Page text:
I wasn’t too sur­prised by some of the responses to the Bosnian Pyramid posts, though the quant­ity was high. One reason for not writ­ing more on it was the sheer num­ber of vis­it­ors. I’ve had to pay for increased band­width which I can’t really afford to do again. There were a few people that noted I was an idiot, which told me noth­ing I didn’t know already, but no flaws in my reas­on­ing. I assume that means that every­one accepts that the press releases com­ing out from Visoko are so non­sensical even an idiot can spot the errors. Therefore if you want to archae­olo­gic­ally exam­ine the hill to find out what happened there in the past then the dig is prob­ably a bad idea. There are lots of import­ant things on the site and Osmanagić doesn’t seem to be aware of the prob­lems he has record­ing it. Or else doesn’t care. But is the dig really about find­ing his­tory or cre­at­ing myth?

And if it’s not a pyr­amid, then we make one,” said a man from Visoko after we asked him what he thinks of the pyr­amid shaped hill.

Nearby, the man­ager of a food fact­ory was flog­ging “Bosnian Sun Pyramid” pralines. Hawkers sold hast­ily prin­ted T-shirts and brandy in pyramid-shaped bottles while crafts­men turned out pyr­amid souven­irs. Retiree Rasim Kilalic turned his week­end home near the dig into a café. “Please God, let them find a pyr­amid,” he said, rush­ing to serve crowded tables.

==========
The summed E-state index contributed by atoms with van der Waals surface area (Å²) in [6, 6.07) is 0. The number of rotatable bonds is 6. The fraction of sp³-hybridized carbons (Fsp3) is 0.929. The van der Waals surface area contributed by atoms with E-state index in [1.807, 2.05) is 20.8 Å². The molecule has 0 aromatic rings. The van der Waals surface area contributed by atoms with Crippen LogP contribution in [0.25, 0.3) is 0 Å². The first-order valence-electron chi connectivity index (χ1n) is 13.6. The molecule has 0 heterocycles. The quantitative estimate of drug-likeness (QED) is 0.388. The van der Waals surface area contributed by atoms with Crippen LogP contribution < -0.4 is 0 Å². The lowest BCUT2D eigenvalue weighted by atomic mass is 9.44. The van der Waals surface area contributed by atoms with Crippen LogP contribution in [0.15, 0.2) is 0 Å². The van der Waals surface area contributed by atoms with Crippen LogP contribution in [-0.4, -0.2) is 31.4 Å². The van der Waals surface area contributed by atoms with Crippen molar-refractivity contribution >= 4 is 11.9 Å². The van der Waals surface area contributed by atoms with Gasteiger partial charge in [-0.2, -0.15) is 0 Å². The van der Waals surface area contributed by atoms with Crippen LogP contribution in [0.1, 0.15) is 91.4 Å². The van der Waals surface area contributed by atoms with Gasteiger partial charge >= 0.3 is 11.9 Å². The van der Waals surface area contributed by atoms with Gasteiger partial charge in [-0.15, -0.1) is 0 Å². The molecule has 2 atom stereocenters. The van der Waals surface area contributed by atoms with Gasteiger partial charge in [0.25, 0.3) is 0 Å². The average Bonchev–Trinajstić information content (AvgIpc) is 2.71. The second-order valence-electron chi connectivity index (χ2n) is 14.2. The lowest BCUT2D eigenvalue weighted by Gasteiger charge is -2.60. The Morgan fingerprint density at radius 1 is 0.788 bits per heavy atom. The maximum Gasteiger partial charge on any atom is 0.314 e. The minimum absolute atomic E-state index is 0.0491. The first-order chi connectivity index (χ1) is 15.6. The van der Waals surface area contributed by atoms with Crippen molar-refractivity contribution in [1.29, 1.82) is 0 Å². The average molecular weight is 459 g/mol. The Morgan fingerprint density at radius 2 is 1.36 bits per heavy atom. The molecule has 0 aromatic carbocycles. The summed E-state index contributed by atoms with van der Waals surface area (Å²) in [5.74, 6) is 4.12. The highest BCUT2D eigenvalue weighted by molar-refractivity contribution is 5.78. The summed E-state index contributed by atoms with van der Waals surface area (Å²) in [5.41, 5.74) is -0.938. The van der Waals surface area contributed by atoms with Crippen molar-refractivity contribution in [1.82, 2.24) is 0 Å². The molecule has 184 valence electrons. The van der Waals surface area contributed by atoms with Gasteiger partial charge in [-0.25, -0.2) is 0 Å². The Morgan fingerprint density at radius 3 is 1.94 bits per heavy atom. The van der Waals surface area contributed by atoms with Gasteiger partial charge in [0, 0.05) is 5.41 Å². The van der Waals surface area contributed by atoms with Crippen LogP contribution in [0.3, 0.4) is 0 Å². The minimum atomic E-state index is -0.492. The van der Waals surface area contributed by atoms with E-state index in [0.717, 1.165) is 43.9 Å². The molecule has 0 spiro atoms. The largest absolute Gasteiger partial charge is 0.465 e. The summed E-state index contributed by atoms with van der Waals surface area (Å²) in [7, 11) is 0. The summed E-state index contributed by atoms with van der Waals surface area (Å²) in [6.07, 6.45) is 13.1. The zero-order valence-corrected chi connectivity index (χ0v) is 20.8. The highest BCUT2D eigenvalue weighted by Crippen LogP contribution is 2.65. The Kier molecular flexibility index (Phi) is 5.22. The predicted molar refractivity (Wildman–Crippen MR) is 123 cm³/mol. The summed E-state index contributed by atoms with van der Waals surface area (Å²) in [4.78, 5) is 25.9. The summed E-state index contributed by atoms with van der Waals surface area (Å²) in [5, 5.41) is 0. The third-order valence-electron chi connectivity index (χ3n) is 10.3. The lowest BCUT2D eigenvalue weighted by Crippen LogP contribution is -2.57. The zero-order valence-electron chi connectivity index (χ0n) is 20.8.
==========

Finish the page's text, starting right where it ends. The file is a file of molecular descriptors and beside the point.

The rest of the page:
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Calçoene — the Brazilian Stonehenge?


CalcoeneA loose trans­la­tion of the news story at O Globo greatly assisted by Google because my Portuguese is awful.

Archaeologists have dis­covered in a remote region of Amapá what seems to be the biggest astro­nom­ical obser­vat­ory in pre-Columbian Brazil. The obser­vat­ory is formed by 127 gran­ite mega­liths, some up to 3 metres tall, dis­trib­uted at reg­u­lar inter­vals in a clear­ing 16km from Calçoene and 390km from Macapá.

The archae­olo­gists say that only a soci­ety with a com­plex cul­ture could have built the monu­ment. For them the find­ing chal­lenges the notion that no such soci­et­ies ever developed in Amazônia.